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720x540 (Original: 720x540)More than 80% of the participants during the Dyslexia Summit were teachers. The group was a mix of private and public school educators from all levels: kindergarten, primary, secondary, and even higher education. The exchange of stories and experiences that took place proved that reading difficulties like dyslexia don’t just go away as a person grows up. Without proper intervention, a struggling learner will remain struggling even to adulthood.

We are not trained

The participating teachers all agreed that they have received no proper training to recognize and respond to symptoms of dyslexia. Some even confessed guilty of leaving struggling readers under the “bata pa kasi” category. However, as evident from what a college professor shared during the open forum, some children don’t simply surpass their struggle. Instead, they remain struggling and clueless or mistakenly labeled due to their difficulty.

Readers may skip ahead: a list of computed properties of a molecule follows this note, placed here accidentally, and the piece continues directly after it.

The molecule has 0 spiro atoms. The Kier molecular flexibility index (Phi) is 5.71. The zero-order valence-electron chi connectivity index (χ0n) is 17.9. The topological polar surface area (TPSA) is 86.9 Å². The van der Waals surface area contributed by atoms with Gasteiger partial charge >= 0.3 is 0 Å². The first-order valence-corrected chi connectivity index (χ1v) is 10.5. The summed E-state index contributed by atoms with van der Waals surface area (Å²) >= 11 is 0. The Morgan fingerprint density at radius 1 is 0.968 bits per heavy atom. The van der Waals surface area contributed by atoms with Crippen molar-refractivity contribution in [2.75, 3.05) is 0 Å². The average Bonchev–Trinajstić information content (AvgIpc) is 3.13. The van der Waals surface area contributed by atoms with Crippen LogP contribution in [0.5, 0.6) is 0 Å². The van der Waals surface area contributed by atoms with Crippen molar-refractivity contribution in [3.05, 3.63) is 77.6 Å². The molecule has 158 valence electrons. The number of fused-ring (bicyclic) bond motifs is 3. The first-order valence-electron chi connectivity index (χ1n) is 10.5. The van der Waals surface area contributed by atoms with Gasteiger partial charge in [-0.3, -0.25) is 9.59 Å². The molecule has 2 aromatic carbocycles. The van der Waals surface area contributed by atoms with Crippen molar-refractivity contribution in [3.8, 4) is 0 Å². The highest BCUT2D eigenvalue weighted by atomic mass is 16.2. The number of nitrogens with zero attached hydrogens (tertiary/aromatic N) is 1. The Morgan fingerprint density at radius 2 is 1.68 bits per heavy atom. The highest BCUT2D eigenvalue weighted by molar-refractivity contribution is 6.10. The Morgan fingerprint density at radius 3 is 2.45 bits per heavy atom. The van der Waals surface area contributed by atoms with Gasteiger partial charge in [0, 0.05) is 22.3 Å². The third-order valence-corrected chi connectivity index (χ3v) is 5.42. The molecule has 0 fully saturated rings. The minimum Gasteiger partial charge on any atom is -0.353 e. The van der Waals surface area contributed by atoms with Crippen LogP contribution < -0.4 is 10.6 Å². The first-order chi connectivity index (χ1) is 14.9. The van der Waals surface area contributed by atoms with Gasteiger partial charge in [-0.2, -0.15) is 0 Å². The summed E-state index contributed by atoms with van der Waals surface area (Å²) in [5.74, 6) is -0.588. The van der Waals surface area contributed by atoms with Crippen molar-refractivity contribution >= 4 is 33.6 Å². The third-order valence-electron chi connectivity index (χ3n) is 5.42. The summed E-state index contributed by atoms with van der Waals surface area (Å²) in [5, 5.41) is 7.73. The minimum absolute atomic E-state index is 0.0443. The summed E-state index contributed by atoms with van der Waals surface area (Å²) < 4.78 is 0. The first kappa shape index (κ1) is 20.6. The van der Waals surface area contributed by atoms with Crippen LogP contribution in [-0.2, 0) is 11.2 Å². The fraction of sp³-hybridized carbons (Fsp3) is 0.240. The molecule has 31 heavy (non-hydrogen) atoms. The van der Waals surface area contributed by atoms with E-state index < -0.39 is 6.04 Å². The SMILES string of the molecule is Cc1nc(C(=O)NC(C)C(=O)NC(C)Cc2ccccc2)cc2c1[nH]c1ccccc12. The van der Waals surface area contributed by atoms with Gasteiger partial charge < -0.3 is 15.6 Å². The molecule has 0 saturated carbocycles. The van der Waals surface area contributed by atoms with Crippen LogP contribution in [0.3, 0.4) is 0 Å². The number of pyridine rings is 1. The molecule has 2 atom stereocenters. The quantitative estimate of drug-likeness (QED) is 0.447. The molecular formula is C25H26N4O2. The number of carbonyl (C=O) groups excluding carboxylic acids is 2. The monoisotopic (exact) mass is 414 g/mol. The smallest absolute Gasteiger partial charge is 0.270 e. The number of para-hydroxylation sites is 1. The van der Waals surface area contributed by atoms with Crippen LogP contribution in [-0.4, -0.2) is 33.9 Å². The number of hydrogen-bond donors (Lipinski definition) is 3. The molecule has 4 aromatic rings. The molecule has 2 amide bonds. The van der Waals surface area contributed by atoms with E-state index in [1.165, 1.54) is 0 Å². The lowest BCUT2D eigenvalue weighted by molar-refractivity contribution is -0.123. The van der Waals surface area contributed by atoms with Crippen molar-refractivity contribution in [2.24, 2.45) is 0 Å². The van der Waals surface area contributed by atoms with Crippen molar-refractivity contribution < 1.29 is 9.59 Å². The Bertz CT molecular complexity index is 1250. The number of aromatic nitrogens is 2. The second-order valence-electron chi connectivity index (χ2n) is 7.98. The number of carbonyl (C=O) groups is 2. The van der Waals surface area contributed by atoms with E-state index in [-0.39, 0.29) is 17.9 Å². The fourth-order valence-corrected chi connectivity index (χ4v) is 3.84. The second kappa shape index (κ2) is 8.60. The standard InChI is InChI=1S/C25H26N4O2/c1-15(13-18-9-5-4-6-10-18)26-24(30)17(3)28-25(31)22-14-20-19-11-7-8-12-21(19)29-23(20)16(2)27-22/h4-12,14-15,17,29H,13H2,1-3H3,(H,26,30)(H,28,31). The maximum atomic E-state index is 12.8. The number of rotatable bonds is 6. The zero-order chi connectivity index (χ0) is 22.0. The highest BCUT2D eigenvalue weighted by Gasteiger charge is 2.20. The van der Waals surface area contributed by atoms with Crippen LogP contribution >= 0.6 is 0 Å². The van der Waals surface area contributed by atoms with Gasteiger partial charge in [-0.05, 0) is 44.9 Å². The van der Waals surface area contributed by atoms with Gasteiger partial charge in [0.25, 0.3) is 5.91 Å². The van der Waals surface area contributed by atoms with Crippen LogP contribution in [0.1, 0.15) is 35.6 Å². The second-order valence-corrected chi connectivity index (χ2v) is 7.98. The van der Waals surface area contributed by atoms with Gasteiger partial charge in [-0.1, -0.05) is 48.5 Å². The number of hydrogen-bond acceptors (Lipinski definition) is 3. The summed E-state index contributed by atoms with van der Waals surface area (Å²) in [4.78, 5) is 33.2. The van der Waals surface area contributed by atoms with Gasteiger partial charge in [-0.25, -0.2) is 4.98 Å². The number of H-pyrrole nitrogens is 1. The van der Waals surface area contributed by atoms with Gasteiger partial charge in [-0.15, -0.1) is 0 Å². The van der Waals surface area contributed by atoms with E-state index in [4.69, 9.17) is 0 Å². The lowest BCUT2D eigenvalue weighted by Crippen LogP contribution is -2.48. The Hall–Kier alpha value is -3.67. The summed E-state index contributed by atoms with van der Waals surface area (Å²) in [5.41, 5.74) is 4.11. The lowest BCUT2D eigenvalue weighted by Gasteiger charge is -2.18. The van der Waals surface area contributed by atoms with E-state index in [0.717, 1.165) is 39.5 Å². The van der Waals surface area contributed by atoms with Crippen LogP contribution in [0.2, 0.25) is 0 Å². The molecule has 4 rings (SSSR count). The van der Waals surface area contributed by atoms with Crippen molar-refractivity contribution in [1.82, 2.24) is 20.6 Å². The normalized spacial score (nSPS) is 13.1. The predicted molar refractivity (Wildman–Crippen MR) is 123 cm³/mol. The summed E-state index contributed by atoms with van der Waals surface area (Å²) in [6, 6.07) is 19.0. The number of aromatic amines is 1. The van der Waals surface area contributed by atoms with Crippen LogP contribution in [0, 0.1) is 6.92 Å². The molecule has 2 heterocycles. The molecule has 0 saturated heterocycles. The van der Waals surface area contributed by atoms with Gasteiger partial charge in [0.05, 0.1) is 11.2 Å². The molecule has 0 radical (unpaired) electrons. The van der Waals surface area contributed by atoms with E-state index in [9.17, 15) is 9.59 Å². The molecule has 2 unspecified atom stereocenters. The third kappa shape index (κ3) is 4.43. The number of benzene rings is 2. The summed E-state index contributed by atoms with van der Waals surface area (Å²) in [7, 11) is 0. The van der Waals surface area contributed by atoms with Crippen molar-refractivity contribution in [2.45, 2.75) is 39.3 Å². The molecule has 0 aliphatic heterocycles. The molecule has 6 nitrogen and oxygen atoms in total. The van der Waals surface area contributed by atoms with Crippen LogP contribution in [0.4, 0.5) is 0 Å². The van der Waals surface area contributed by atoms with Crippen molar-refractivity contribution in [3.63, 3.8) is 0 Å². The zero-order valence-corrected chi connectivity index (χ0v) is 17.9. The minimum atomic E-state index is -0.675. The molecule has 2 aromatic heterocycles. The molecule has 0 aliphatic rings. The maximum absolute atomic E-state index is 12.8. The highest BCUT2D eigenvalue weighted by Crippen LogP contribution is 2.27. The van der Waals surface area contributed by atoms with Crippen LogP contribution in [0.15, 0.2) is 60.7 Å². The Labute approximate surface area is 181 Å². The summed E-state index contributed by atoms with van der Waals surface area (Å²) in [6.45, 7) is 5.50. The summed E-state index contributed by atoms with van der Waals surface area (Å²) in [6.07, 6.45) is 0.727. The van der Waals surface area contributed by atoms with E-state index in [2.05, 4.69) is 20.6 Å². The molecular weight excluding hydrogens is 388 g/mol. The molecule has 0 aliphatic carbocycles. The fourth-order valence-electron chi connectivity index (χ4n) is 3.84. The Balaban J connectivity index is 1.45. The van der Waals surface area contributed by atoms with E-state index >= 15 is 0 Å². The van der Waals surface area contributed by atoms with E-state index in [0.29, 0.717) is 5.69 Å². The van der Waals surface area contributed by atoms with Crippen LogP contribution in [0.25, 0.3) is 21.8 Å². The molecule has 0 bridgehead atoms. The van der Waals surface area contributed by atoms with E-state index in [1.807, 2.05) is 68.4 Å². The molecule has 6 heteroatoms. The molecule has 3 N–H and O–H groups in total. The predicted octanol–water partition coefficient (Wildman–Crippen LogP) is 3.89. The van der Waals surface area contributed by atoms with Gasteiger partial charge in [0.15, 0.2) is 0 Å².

We need partners

Given the lack of training, the educators asked about ways forward that they could take. Some of them immediately approached members of the Instant Reader (IR) Team to discuss how to bring the much-needed assistance to their local community. Some also expressed interest in getting further training and starting their own IR team in their respective areas.

Our children need compassion

Undoubtedly, teaching is a profession more driven by a yearning to serve than to be served. One word that was mentioned repeatedly throughout the event was “compassion”—compassion for struggling learners, compassion for those who are stigmatized because of a difficulty they didn’t inflict on themselves. “It is not their fault,” Teacher Vicki emphasized.

Much work is left to be done in the education sector, especially for learners who have skills not at par with what is usually expected for their age. Instant Reader pledges to continue to support the sector through its services, training and seminars, and CSR projects.